On July 8, 2011 I not only got to witness history, but realized that a Space Shuttle launch really WAS everything I had remembered and held on to for fourteen years. There is something about seeing a plane-like ship, strapped to rockets that you can't turn off, light up the sky even in the daytime and make its way from right in front of you to orbit around earth in just a few minutes. As John Oliver put it on "The Daily Show", "That was objectively INCREDIBLE!"
I realize that the Space Shuttle itself is 30 years old and the design is closer to 40 years old. It needs replacing. We need something that can do more than just orbit Earth. We have made very little progress as far as space travel since we first stepped on the moon. (yes we built MIR, the Hubble telescope, & the ISS but those, while technological advances, were not space travel by humans. MIR & the ISS merely orbit the same celestial body we currently occupy) We not only have not sent humans back to the Moon since the 70s, but haven't ventured beyond Earth's orbit. Why not? Technology has advanced so significantly in the past 40 years that the lack of human exploration in our Solar System still baffles me. I am hoping that the leaning towards privatizing space travel will give Earthlings the kick we need to remedy this failing on our part.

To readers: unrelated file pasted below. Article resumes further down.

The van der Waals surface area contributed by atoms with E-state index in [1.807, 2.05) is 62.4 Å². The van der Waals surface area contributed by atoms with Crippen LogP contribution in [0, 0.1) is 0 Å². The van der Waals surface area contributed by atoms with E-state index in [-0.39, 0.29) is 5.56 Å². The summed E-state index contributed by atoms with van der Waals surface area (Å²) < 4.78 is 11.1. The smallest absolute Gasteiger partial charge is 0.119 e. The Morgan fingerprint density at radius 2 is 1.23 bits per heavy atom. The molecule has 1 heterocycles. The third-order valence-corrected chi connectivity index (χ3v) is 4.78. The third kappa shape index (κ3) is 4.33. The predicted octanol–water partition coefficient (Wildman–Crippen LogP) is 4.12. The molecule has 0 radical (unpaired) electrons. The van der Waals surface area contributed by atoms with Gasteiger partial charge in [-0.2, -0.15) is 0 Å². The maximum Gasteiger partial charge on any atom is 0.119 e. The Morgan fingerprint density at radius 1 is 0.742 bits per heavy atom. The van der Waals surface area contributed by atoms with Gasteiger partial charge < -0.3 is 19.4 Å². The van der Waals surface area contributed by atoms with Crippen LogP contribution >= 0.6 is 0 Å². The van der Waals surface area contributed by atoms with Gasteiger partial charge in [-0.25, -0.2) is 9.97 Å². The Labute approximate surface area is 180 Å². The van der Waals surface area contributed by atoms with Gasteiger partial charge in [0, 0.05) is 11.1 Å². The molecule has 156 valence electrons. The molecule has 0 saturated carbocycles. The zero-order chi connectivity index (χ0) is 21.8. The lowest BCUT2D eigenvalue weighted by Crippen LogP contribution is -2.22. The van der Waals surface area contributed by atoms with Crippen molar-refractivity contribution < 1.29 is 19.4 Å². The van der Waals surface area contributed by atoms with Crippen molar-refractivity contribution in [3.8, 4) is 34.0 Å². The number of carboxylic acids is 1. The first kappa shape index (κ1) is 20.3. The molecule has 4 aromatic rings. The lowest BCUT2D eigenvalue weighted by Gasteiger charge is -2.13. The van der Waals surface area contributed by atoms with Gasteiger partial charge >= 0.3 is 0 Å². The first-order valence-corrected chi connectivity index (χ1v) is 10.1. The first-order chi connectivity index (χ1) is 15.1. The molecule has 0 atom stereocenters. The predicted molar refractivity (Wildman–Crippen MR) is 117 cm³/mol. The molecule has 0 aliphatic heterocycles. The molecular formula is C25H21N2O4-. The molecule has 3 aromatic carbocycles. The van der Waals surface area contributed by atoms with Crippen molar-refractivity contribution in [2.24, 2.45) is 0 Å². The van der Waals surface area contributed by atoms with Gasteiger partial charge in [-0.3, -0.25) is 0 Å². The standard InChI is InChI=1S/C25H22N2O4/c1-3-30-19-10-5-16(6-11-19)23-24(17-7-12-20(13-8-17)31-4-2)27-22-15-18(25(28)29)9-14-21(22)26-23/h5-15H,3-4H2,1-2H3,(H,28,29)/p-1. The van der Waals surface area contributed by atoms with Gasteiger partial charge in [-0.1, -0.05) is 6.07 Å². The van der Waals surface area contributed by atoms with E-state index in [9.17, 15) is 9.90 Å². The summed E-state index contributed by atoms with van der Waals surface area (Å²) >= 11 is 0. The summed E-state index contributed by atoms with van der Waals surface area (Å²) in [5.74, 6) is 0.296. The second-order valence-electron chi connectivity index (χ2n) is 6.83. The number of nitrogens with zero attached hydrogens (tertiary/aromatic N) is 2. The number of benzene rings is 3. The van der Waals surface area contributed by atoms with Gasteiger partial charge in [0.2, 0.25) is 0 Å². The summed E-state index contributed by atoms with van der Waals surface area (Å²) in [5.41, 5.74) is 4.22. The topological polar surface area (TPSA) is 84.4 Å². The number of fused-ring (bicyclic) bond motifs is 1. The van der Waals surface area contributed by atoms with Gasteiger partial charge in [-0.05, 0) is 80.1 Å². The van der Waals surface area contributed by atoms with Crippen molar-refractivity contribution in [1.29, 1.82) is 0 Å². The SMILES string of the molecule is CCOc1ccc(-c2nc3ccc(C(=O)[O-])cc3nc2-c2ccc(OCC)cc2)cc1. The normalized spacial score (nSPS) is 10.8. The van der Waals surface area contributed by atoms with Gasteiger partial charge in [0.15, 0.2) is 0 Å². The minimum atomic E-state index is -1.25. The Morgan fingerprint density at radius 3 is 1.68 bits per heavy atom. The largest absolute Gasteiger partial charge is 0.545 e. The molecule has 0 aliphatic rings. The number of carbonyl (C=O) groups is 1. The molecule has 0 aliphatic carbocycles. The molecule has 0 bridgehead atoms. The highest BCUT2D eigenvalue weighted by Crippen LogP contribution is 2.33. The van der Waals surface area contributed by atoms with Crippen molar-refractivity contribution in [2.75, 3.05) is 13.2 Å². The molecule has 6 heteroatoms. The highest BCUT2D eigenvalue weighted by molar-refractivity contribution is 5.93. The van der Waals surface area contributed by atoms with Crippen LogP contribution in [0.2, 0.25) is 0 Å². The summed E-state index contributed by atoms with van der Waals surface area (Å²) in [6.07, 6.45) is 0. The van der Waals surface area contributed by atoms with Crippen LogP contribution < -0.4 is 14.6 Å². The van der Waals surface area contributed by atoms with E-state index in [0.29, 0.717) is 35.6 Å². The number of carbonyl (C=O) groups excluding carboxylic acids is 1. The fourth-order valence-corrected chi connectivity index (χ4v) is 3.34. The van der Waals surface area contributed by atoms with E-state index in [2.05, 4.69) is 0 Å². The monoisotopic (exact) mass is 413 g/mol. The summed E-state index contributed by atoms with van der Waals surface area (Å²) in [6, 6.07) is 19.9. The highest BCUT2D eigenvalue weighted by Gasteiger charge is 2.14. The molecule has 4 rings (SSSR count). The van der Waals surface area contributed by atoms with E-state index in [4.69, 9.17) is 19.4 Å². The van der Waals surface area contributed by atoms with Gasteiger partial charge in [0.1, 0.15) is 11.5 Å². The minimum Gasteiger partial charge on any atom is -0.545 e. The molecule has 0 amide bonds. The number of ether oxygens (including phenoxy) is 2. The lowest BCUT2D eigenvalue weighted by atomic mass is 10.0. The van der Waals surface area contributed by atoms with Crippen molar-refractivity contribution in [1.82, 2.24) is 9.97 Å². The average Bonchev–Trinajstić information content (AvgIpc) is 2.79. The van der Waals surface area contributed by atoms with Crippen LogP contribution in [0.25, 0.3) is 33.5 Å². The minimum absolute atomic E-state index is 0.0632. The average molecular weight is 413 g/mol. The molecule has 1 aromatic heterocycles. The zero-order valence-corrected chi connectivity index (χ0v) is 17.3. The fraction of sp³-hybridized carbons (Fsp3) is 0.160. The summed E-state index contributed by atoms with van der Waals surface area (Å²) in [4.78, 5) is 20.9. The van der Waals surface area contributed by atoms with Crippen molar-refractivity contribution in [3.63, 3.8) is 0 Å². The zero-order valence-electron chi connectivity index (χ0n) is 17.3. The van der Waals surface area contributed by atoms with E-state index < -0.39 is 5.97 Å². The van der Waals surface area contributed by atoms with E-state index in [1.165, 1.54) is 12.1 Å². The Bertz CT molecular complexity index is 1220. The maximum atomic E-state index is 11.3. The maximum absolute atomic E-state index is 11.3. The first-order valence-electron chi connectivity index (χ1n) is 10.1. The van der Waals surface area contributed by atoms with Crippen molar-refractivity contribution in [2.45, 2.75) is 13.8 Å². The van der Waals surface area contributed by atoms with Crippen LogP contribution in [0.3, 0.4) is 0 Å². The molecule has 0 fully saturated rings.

With all that said, I will always have an eternal memory of getting to watch the Space Shuttle launch. They say a picture is worth a thousand words. Although I definitely do not have the words to do justice to the launch, I also do not think a photo (or video for that matter) does it justice. However, here are a few more of my shots of my weekend with Atlantis and STS-135.